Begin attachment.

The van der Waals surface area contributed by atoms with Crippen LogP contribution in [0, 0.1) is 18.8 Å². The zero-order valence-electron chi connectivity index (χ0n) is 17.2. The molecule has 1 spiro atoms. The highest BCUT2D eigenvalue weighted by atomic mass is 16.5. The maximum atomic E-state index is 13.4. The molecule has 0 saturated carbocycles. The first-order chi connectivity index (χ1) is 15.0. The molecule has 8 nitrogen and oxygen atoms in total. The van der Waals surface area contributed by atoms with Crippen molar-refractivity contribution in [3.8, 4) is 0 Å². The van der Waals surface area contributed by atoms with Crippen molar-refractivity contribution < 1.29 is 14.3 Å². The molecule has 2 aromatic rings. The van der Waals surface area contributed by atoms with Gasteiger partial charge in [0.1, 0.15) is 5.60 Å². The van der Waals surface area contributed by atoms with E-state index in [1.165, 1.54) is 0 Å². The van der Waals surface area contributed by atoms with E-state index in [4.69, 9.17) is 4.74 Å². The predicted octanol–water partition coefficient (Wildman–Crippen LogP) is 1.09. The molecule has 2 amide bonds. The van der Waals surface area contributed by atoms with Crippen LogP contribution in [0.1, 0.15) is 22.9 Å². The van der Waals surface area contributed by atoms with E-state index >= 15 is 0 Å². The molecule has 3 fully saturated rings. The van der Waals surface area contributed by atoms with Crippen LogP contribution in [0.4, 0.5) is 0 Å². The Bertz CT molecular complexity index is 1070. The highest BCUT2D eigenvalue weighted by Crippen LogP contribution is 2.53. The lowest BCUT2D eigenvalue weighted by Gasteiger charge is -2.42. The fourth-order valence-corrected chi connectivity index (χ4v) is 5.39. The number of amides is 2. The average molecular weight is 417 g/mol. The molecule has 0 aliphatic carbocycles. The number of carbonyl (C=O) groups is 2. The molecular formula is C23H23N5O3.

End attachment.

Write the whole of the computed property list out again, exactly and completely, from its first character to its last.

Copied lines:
The van der Waals surface area contributed by atoms with Crippen LogP contribution in [0, 0.1) is 18.8 Å². The zero-order valence-electron chi connectivity index (χ0n) is 17.2. The molecule has 1 spiro atoms. The highest BCUT2D eigenvalue weighted by atomic mass is 16.5. The maximum atomic E-state index is 13.4. The molecule has 0 saturated carbocycles. The first-order chi connectivity index (χ1) is 15.0. The molecule has 8 nitrogen and oxygen atoms in total. The van der Waals surface area contributed by atoms with Crippen molar-refractivity contribution in [3.8, 4) is 0 Å². The van der Waals surface area contributed by atoms with Crippen molar-refractivity contribution < 1.29 is 14.3 Å². The molecule has 2 aromatic rings. The van der Waals surface area contributed by atoms with Gasteiger partial charge in [0.1, 0.15) is 5.60 Å². The van der Waals surface area contributed by atoms with E-state index in [1.165, 1.54) is 0 Å². The van der Waals surface area contributed by atoms with E-state index in [4.69, 9.17) is 4.74 Å². The predicted octanol–water partition coefficient (Wildman–Crippen LogP) is 1.09. The molecule has 2 amide bonds. The van der Waals surface area contributed by atoms with Crippen LogP contribution in [0.1, 0.15) is 22.9 Å². The van der Waals surface area contributed by atoms with E-state index >= 15 is 0 Å². The molecule has 3 fully saturated rings. The van der Waals surface area contributed by atoms with Crippen LogP contribution in [0.4, 0.5) is 0 Å². The Bertz CT molecular complexity index is 1070. The highest BCUT2D eigenvalue weighted by Crippen LogP contribution is 2.53. The lowest BCUT2D eigenvalue weighted by Gasteiger charge is -2.42. The fourth-order valence-corrected chi connectivity index (χ4v) is 5.39. The number of amides is 2. The average molecular weight is 417 g/mol. The molecule has 0 aliphatic carbocycles. The number of carbonyl (C=O) groups is 2. The molecular formula is C23H23N5O3.